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Donaire’s unbeaten streak, Pacman’s winless campaign hog the headlines in 2012

MANNY “PACMAN” PACQUIAO tasted a shocking defeat and the entire country wept. But Pacquiao’s stunning third-round knockout loss to Mexican nemesis Juan Manual Marquez in their fourth meeting in early December appeared to be the mere stain in a year marked by victories in several fronts—including atop the ring where Nonito Donaire Jr. showed that a Pacquiao loss is not the end of Philippine boxing.

Donaire saved Philippine boxing from total disappointment by knocking out his Mexican opponent, Jorge Arce, exactly a week after Pacquiao was knocked out cold by Marquez.

That knockout of a win was not the sole glitter in Donaire’s amazing performance in 2012. The 31-year-old swept his four bouts this year, beginning with a split-decision victory over Wilfredo Vazquez Jr. for the vacant World Boxing Organization (WBO) super-bantamweight belt.

He added the International Boxing Federation belt to his collection after pulling off a unanimous decision over South Africa’s Jeffrey Mathebula in July for his 28th straight win.

Donaire’s streak continued with a knockout win against Japan’s Toshiaki Nishioka in the ninth round in October, triumphs that were enough to cushion the impact of Pacquiao’s controversial defeat to American Timothy Bradley in May.

At year’s end, Donaire was named Boxer of the Year by ESPN and Sports Illustrated.

Amateur boxing also produced a heroine in Josie Gabuco, a 25-year-old single mother who became the first Filipina to win a gold medal in the International Amateur Boxing Association Women’s World Championships in Qinhuangdao, China, in May.

Gabuco defied the odds by beating hometown bet Xu Shiqi in their light-flyweight championship duel.

Another Filipina, a 15-year-old lass from Cebu, made her mark in the World Taekwondo Poomsae Championships.

Mikaela Calamba, a high-school junior at the University of San Carlos, won the gold medal in the open category’s freestyle event, beating older rivals in the tournament held in Tunja, Colombia, also in December.

Like poomsae of taekwondo, rugby is one sport still finding a prominent niche in the country but 2012 showed the rise of the Philippine men’s rugby team popularly known as the Volcanoes.

The Volcanoes made history by securing a spot in the prestigious 2013 Rugby World Cup Sevens in Moscow after placing third in the HSBC Asia Rugby Singapore Sevens, beating Korea, 22-19.

The Volcanoes’ feat, however, went virtually unnoticed in the face of the more popular Azkals, who have yet to make a significant dent in the Southeast Asian football arena.

Eleven Filipino athletes did battle in the London 2012 Olympics in August, but none went home with a medal, a poor performance expected of a team coming from a country which, despite having struck medals—never a gold though—sparingly in past Games, have yet to truly define its Olympics objective.

Filipino athletes, however, struck gold in various team competitions in 2012, most notable of them were the dragon-boat rowers from the Philippine Canoe-Kayak Federation that won golds in the world dragon-boat championships—the legit tournament for the sport—in Milan, Italy, and the Big League Girls softball team from Manila that finally won the crown in the World Series in the US.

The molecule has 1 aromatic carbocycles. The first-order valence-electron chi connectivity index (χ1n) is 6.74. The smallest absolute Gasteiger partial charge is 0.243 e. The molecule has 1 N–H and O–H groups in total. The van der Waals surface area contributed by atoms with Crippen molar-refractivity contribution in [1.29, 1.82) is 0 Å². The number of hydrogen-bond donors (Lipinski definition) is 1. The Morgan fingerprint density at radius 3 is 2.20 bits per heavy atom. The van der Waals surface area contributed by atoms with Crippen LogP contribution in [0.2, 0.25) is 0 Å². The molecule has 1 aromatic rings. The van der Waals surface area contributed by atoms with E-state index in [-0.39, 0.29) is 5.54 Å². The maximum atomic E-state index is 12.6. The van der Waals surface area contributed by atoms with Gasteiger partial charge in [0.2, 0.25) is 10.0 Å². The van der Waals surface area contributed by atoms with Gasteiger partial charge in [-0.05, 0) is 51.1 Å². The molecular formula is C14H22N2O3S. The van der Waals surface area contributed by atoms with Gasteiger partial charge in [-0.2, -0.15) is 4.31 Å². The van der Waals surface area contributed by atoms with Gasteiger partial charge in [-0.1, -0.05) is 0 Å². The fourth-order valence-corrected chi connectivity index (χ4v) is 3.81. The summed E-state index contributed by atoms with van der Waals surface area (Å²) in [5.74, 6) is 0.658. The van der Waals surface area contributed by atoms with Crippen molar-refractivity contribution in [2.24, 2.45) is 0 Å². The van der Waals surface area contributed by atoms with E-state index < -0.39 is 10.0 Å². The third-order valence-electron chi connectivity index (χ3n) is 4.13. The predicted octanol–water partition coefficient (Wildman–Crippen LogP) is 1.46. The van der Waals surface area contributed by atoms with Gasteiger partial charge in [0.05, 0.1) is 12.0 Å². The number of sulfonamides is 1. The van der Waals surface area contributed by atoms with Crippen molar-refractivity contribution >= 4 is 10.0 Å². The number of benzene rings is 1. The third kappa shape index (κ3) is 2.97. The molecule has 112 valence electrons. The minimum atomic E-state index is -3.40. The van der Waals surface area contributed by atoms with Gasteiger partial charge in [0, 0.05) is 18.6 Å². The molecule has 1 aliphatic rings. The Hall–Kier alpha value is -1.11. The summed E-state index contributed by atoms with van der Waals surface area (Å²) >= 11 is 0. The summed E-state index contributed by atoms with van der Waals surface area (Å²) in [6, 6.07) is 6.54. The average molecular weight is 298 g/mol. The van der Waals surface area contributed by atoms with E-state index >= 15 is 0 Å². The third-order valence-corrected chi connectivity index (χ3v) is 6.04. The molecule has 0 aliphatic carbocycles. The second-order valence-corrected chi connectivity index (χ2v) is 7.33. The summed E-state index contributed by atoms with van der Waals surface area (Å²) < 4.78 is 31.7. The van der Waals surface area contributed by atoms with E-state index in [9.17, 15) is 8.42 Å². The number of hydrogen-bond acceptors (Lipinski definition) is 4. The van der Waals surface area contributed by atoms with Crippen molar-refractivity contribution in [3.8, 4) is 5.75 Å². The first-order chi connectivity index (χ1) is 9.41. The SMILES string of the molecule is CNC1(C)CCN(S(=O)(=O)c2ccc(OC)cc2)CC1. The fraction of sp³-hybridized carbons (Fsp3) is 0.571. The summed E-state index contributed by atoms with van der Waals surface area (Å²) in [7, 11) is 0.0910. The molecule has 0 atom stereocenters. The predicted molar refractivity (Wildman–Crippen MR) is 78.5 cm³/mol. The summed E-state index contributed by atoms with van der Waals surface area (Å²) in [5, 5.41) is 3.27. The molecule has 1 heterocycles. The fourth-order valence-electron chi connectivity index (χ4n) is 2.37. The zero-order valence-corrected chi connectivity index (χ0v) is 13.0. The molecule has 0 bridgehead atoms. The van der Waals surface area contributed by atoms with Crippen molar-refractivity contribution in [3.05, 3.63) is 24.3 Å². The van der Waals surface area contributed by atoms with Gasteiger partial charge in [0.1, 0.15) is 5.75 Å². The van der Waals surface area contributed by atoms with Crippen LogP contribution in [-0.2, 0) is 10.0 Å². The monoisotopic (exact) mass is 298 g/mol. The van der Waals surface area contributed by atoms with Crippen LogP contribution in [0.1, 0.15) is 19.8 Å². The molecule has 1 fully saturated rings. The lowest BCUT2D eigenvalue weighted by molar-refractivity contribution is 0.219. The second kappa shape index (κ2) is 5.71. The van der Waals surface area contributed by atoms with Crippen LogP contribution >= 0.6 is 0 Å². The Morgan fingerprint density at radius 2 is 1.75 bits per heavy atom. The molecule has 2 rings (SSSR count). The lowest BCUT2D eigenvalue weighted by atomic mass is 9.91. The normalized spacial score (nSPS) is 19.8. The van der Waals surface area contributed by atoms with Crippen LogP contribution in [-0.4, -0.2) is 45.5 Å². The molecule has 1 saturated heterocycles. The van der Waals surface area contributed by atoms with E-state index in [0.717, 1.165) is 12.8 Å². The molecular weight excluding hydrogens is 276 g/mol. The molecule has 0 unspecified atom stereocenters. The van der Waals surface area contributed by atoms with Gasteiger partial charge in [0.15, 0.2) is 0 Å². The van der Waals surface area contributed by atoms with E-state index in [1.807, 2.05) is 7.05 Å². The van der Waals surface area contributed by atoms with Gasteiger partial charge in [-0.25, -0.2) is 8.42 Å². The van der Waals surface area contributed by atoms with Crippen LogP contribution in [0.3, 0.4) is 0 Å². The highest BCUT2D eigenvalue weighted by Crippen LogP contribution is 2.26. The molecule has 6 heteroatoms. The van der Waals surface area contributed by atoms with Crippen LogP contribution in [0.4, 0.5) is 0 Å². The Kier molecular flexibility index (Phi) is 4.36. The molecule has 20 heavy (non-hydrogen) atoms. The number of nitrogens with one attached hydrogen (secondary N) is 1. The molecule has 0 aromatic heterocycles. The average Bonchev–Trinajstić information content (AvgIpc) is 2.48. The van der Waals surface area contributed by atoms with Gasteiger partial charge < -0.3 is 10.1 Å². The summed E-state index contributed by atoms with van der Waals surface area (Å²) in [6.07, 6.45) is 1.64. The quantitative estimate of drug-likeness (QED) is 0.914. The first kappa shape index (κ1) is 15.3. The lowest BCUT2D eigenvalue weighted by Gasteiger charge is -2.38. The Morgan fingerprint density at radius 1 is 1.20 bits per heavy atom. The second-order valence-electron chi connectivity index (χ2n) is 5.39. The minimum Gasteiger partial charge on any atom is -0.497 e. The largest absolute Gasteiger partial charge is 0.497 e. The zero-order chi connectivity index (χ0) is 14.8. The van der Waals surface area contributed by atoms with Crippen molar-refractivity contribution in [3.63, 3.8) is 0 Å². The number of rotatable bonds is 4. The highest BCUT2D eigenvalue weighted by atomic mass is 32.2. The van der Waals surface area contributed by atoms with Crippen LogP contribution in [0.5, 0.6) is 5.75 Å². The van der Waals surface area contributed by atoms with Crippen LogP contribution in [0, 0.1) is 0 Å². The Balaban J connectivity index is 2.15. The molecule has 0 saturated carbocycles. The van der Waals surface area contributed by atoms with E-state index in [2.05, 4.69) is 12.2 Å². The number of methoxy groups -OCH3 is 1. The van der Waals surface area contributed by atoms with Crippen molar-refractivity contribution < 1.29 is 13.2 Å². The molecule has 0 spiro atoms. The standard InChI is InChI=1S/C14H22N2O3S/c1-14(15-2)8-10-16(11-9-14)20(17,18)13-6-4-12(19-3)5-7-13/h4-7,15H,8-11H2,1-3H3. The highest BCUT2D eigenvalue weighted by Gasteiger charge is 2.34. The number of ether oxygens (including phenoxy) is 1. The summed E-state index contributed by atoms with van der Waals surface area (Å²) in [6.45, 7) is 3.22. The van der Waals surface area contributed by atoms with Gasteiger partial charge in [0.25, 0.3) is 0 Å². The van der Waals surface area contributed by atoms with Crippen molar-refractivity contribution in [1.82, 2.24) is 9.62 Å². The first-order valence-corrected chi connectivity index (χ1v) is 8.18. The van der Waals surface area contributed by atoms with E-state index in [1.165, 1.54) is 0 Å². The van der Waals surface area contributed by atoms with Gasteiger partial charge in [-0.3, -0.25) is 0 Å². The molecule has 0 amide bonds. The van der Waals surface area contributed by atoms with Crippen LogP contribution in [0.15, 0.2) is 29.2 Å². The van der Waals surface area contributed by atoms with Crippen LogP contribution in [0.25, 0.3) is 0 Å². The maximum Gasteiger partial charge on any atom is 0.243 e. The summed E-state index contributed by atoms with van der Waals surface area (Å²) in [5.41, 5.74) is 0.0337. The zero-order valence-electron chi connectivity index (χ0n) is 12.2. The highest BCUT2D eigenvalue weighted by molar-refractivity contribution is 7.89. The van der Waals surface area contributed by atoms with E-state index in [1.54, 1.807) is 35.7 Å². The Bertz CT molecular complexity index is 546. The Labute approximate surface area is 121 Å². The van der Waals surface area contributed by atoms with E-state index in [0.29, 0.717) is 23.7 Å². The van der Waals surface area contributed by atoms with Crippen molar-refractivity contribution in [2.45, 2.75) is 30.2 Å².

A team composed mostly of pros from the Philippine Basketball Association beat a field that included a rag-tag American squad to win the Jones Cup in Taiwan in June—a victory that momentarily made Filipinos proud because the more onerous tournament, the 2013 Fiba Asia Men’s Championship, has yet to be conquered.

Philippine cycling also earned a niche in the continental stage with Baler Ravina, the grizzled and certified climber from Pangasinan, won last summer’s third Le Tour de Filipinas, the only International Cycling Union (UCI) race in the country that featured Asia’s best road riders and promising pro cyclists from Australia, New Zealand and Europe.

Filipina golfers also made significant contributions, thanks to a late-year surge that produced five overseas victories in a six-week stretch.

Jayvie Agojo kicked off the blast with a win in the Santi Cup, the ladies championship of the Putra Cup, in Indonesia last September before Cyna Rodriguez (Hong Kong Ladies Amateur Open), Dottie Ardina (Cangolf Amateur and Taiwan Amateur Open) and Princess Superal (Malaysian Juniors Open) followed suit.

After a fourth-place finish in Indonesia Open that broke the run, Ardina took the Penang Amateur Open title, then led a stirring sweep along with Superal and Sarah Ababa of the three titles in the Singapore Juniors Championships in early December.

The ladies golf team racked up 23 victories, including nine by Superal and seven by Ardina, while making an impact in a series of US tournaments and in Australia, where it impressed even the national team from Down Under after Ardina set a new course record 65 at the Dunes.

The year 2012 remained remarkable despite that forgettable loss by Pacquiao, who, like the true champion that he is, gave Filipinos a brighter hope in the world of sports in 2013.

To borrow the Pacman’s words, Filipino athletes and Philippine sports “will rise [again]” in the new year.


In Photo: Nonito Donaire Jr. (above) rises on top of the boxing scene in 2012 as Manny Pacquiao (left) falls down to Juan Manuel Marquez last December in what could be the forgettable year of his career.


 

 

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